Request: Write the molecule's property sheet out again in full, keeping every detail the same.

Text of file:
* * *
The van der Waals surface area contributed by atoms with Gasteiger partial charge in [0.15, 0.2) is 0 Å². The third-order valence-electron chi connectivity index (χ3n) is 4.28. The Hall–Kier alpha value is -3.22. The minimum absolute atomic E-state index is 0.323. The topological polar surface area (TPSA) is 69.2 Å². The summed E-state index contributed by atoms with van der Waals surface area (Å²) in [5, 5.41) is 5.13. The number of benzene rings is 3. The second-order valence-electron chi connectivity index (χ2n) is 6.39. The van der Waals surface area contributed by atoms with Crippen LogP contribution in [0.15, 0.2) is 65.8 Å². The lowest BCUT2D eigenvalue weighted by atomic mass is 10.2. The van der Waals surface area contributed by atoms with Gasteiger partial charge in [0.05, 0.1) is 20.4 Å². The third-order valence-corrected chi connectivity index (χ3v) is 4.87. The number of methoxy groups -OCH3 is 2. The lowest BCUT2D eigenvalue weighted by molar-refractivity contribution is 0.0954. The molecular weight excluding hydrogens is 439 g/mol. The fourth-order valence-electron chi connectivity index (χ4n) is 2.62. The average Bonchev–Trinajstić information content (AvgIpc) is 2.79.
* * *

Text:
The van der Waals surface area contributed by atoms with Gasteiger partial charge in [0.15, 0.2) is 0 Å². The third-order valence-electron chi connectivity index (χ3n) is 4.28. The Hall–Kier alpha value is -3.22. The minimum absolute atomic E-state index is 0.323. The topological polar surface area (TPSA) is 69.2 Å². The summed E-state index contributed by atoms with van der Waals surface area (Å²) in [5, 5.41) is 5.13. The number of benzene rings is 3. The second-order valence-electron chi connectivity index (χ2n) is 6.39. The van der Waals surface area contributed by atoms with Crippen LogP contribution in [0.15, 0.2) is 65.8 Å². The lowest BCUT2D eigenvalue weighted by atomic mass is 10.2. The van der Waals surface area contributed by atoms with Gasteiger partial charge in [0.05, 0.1) is 20.4 Å². The third-order valence-corrected chi connectivity index (χ3v) is 4.87. The number of methoxy groups -OCH3 is 2. The lowest BCUT2D eigenvalue weighted by molar-refractivity contribution is 0.0954. The molecular weight excluding hydrogens is 439 g/mol. The fourth-order valence-electron chi connectivity index (χ4n) is 2.62. The average Bonchev–Trinajstić information content (AvgIpc) is 2.79.